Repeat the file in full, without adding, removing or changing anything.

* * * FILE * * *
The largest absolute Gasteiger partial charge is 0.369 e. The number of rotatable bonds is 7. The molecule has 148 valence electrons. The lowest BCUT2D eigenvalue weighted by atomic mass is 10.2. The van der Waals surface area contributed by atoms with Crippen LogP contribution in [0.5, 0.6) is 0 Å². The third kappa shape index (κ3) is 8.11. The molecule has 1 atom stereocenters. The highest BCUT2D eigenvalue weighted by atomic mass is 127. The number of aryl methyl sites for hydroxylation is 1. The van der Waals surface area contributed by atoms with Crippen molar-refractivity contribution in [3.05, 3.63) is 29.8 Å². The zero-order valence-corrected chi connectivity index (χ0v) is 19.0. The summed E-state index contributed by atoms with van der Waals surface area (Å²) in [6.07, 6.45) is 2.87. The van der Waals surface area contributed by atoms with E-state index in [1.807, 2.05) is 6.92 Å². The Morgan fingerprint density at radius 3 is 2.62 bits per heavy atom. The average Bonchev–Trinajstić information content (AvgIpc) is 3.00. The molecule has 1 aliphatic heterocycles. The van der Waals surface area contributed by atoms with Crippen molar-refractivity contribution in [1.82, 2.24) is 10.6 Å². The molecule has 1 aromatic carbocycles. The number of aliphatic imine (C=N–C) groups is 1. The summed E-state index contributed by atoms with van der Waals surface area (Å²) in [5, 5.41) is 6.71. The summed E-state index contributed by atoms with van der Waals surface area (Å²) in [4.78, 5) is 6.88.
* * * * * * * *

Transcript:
The largest absolute Gasteiger partial charge is 0.369 e. The number of rotatable bonds is 7. The molecule has 148 valence electrons. The lowest BCUT2D eigenvalue weighted by atomic mass is 10.2. The van der Waals surface area contributed by atoms with Crippen LogP contribution in [0.5, 0.6) is 0 Å². The third kappa shape index (κ3) is 8.11. The molecule has 1 atom stereocenters. The highest BCUT2D eigenvalue weighted by atomic mass is 127. The number of aryl methyl sites for hydroxylation is 1. The van der Waals surface area contributed by atoms with Crippen molar-refractivity contribution in [3.05, 3.63) is 29.8 Å². The zero-order valence-corrected chi connectivity index (χ0v) is 19.0. The summed E-state index contributed by atoms with van der Waals surface area (Å²) in [6.07, 6.45) is 2.87. The van der Waals surface area contributed by atoms with E-state index in [1.807, 2.05) is 6.92 Å². The Morgan fingerprint density at radius 3 is 2.62 bits per heavy atom. The average Bonchev–Trinajstić information content (AvgIpc) is 3.00. The molecule has 1 aliphatic heterocycles. The van der Waals surface area contributed by atoms with Crippen molar-refractivity contribution in [1.82, 2.24) is 10.6 Å². The molecule has 1 aromatic carbocycles. The number of aliphatic imine (C=N–C) groups is 1. The summed E-state index contributed by atoms with van der Waals surface area (Å²) in [5, 5.41) is 6.71. The summed E-state index contributed by atoms with van der Waals surface area (Å²) in [4.78, 5) is 6.88.